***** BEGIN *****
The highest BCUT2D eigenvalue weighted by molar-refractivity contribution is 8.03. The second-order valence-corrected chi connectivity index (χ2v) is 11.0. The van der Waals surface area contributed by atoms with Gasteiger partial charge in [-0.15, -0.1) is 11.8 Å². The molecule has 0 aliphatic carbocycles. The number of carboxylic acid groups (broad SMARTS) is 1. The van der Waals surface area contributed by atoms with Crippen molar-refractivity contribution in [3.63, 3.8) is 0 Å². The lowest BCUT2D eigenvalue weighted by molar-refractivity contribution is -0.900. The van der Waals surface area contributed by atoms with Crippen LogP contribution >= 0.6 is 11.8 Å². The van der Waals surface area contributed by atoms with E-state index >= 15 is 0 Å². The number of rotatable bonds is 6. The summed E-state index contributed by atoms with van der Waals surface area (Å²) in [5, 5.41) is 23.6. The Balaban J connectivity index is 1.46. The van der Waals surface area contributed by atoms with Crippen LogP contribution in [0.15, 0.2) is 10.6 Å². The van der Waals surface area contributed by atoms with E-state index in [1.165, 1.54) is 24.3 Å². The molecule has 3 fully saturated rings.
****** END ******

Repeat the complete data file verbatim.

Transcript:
The highest BCUT2D eigenvalue weighted by molar-refractivity contribution is 8.03. The second-order valence-corrected chi connectivity index (χ2v) is 11.0. The van der Waals surface area contributed by atoms with Gasteiger partial charge in [-0.15, -0.1) is 11.8 Å². The molecule has 0 aliphatic carbocycles. The number of carboxylic acid groups (broad SMARTS) is 1. The van der Waals surface area contributed by atoms with Crippen molar-refractivity contribution in [3.63, 3.8) is 0 Å². The lowest BCUT2D eigenvalue weighted by molar-refractivity contribution is -0.900. The van der Waals surface area contributed by atoms with Crippen LogP contribution >= 0.6 is 11.8 Å². The van der Waals surface area contributed by atoms with E-state index >= 15 is 0 Å². The number of rotatable bonds is 6. The summed E-state index contributed by atoms with van der Waals surface area (Å²) in [5, 5.41) is 23.6. The Balaban J connectivity index is 1.46. The van der Waals surface area contributed by atoms with Crippen LogP contribution in [0.15, 0.2) is 10.6 Å². The van der Waals surface area contributed by atoms with E-state index in [1.165, 1.54) is 24.3 Å². The molecule has 3 fully saturated rings.